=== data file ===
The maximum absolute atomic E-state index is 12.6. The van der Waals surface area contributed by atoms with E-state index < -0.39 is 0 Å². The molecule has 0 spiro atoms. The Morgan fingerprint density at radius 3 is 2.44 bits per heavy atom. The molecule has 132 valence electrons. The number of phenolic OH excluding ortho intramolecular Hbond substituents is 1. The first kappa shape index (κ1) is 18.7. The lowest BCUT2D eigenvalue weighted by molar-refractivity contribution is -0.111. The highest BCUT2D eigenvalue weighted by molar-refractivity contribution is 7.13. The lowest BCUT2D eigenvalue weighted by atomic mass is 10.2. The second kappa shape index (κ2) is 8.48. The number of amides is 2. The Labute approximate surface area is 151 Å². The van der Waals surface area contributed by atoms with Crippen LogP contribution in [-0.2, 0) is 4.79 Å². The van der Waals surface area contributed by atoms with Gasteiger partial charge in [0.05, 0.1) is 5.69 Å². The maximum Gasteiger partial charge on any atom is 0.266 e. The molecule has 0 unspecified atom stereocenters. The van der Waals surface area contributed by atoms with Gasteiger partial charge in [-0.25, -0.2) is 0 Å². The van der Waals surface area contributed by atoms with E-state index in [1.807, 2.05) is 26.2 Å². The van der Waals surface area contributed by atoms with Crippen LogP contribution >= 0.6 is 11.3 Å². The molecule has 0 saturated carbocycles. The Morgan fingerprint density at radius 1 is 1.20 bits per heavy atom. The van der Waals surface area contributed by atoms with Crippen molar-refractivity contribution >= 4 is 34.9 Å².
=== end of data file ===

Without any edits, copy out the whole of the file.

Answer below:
The maximum absolute atomic E-state index is 12.6. The van der Waals surface area contributed by atoms with E-state index < -0.39 is 0 Å². The molecule has 0 spiro atoms. The Morgan fingerprint density at radius 3 is 2.44 bits per heavy atom. The molecule has 132 valence electrons. The number of phenolic OH excluding ortho intramolecular Hbond substituents is 1. The first kappa shape index (κ1) is 18.7. The lowest BCUT2D eigenvalue weighted by molar-refractivity contribution is -0.111. The highest BCUT2D eigenvalue weighted by molar-refractivity contribution is 7.13. The lowest BCUT2D eigenvalue weighted by atomic mass is 10.2. The second kappa shape index (κ2) is 8.48. The number of amides is 2. The Labute approximate surface area is 151 Å². The van der Waals surface area contributed by atoms with Crippen LogP contribution in [-0.2, 0) is 4.79 Å². The van der Waals surface area contributed by atoms with Gasteiger partial charge in [0.05, 0.1) is 5.69 Å². The maximum Gasteiger partial charge on any atom is 0.266 e. The molecule has 0 unspecified atom stereocenters. The van der Waals surface area contributed by atoms with Gasteiger partial charge in [-0.25, -0.2) is 0 Å². The van der Waals surface area contributed by atoms with E-state index in [1.807, 2.05) is 26.2 Å². The van der Waals surface area contributed by atoms with Crippen LogP contribution >= 0.6 is 11.3 Å². The molecule has 0 saturated carbocycles. The Morgan fingerprint density at radius 1 is 1.20 bits per heavy atom. The van der Waals surface area contributed by atoms with Crippen molar-refractivity contribution >= 4 is 34.9 Å².